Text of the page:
God Demands Holiness for His Ministers!

Monday, July 31, 2017

Daily reading assignment – Leviticus 22-24

The opening verses of Leviticus 22 remind 21st century ministers and believers that God sets forth the highest ideals for those who minister before Him on behalf of His people.  I understand the context of Leviticus 22 is in its immediate application guidelines for the priesthood; however, we find enduring principles for those who serve the LORD.

The first, priests (identified as Aaron and his sons) were to treat as sacred the sacrifices brought to them by the people (22:2).  The work of continually offering sacrifices might have easily become routine for priests and, rather than treat their duties as a sacred responsibility, a sense of doldrums and lethargy might set in that would treat the offerings as less than holy.

There is also a danger of failing to take account of one’s spiritual standing before the LORD (22:3).  Samuel’s rebuke of Saul’s pretentiousness in offering sacrifices echoes this same principle when we read, “…Behold, to obey is better than sacrifice, and to hearken than the fat of rams” (1 Samuel 15:22).  The people bringing sacrifices might not have known the priest ministering before them was merely going through the motions; however, the LORD knows the heart of those who serve Him and requires holiness.

A third example of treating the priesthood with less than the holiness God demanded was a laxness in who might share the portions set aside for the priest and his immediate family (22:10-16).  In other words, the heart of a priestly father might be to give a portion of meat to family members and guests who did not qualify to partake of the portions God set aside for priests and their families.

Finally, sacrifices offered to the LORD were to be of the highest standard (22:17-32).  Like those who offer the LORD less than a tithe, there was the temptation to offer animals for sacrifice that were deformed, ill or injured.  God’s standard was “there shall be no blemish therein” (22:21).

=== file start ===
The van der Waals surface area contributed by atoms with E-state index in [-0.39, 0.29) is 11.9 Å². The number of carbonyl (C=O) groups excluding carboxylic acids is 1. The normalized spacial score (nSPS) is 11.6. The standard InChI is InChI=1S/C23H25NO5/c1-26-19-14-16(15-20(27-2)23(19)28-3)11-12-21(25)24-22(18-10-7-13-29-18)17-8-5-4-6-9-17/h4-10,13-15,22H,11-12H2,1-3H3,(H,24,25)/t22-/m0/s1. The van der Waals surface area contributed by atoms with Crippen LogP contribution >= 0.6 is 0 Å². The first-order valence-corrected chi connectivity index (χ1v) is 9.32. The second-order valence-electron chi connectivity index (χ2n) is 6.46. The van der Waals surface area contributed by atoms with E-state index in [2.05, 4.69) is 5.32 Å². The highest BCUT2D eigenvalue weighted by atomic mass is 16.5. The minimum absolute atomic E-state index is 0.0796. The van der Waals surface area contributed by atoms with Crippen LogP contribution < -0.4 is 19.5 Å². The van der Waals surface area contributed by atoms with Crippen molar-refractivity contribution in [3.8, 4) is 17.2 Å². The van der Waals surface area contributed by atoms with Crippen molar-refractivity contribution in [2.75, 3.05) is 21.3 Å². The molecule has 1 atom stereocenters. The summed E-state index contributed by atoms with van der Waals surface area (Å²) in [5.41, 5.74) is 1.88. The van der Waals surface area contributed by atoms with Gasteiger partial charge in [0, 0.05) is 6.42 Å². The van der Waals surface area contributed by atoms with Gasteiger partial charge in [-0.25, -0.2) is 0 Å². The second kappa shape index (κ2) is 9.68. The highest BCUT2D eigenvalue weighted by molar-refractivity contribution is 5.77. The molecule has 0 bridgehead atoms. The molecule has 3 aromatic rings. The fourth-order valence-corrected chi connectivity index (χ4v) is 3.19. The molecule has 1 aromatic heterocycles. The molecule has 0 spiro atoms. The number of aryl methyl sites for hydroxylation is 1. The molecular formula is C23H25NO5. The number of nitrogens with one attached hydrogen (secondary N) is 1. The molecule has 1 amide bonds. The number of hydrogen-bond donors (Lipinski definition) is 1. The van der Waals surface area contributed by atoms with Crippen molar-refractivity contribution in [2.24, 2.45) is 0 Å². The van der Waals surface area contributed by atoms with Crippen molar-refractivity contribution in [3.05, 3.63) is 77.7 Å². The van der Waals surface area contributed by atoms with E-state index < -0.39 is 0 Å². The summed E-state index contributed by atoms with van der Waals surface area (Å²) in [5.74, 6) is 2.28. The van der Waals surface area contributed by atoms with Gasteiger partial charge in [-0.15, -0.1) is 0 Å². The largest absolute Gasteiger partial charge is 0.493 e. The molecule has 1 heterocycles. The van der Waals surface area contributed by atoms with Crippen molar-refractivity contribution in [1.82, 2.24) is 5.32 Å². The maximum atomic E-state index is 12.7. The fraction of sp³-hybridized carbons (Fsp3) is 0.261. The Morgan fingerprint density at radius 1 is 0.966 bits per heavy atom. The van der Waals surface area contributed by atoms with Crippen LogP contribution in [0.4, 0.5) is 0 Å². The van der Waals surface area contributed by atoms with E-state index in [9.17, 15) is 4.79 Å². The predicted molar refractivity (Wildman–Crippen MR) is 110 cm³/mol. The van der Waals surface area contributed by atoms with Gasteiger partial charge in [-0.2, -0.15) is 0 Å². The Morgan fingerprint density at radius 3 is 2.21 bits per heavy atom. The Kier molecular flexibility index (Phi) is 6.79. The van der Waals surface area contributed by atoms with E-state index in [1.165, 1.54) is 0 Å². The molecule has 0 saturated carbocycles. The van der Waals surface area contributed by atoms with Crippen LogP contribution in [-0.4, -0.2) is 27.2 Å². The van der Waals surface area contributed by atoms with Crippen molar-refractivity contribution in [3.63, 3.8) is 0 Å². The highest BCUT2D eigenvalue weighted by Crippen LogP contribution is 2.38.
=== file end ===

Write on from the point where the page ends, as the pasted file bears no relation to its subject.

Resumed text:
After reminding Israel they were to keep the Sabbath Day holy (23:1-3), Leviticus 23 identifies various feast days Israel was to observe as a nation during the calendar year: The Passover (23:4-14); the Feast of Pentecost (23:15-22); the Feast of Trumpets (23:23-32) and the Feast of Tabernacles (23:33-44).

A spiritual crisis is recorded in Leviticus 24 when the son of Israelite woman whose father was Egyptian is guilty of cursing and blaspheming the name of the LORD (24:10-11).  Having broken the third commandment, “Thou shalt not take the name of the LORD thy God in vain; for the LORD will not hold him guiltless that taketh his name in vain” (Exodus 20:7), the offender was imprisoned while Moses sought the LORD’s will in the matter (“the mind of the LORD” – 24:12).

Exemplifying the great offense committed by the blasphemer, the LORD directed Moses to put him to death.  Those who were witnesses to the man’s sin identified him as the offender by placing their head on his head (24:14). Recognizing the severity of the offense, the children of Israel carried out God’s judgment and stoned him to death (24:23).

Friend, we live in an age of Grace; however, God’s demand that His people be holy is no less.   Reflecting on Leviticus 20:7, “Sanctify yourselves therefore, and be ye holy: for I am the LORD your God”, Peter wrote to the 1st century church: “But as he which hath called you is holy, so be ye holy in all manner of conversation; 16  Because it is written, Be ye holy; for I am holy” (1 Peter 1:15-16).

Pastors and teachers who fail to live above reproach and take the high road when it comes to so-called “gray areas” in life are a leprosy in the 21st century church.  Projecting an ideology of being “real” and approachable, our pulpits are sacrificing holiness and embracing carnality and our church members are following the same.

1 John 2:15-17 – “Love not the world, neither the things that are in the world. If any man love the world, the love of the Father is not in him.
16  For all that is in the world, the lust of the flesh, and the lust of the eyes, and the pride of life, is not of the Father, but is of the world.
17  And the world passeth away, and the lust thereof: but he that doeth the will of God abideth for ever.”

Copyright 2017 – Travis D. Smith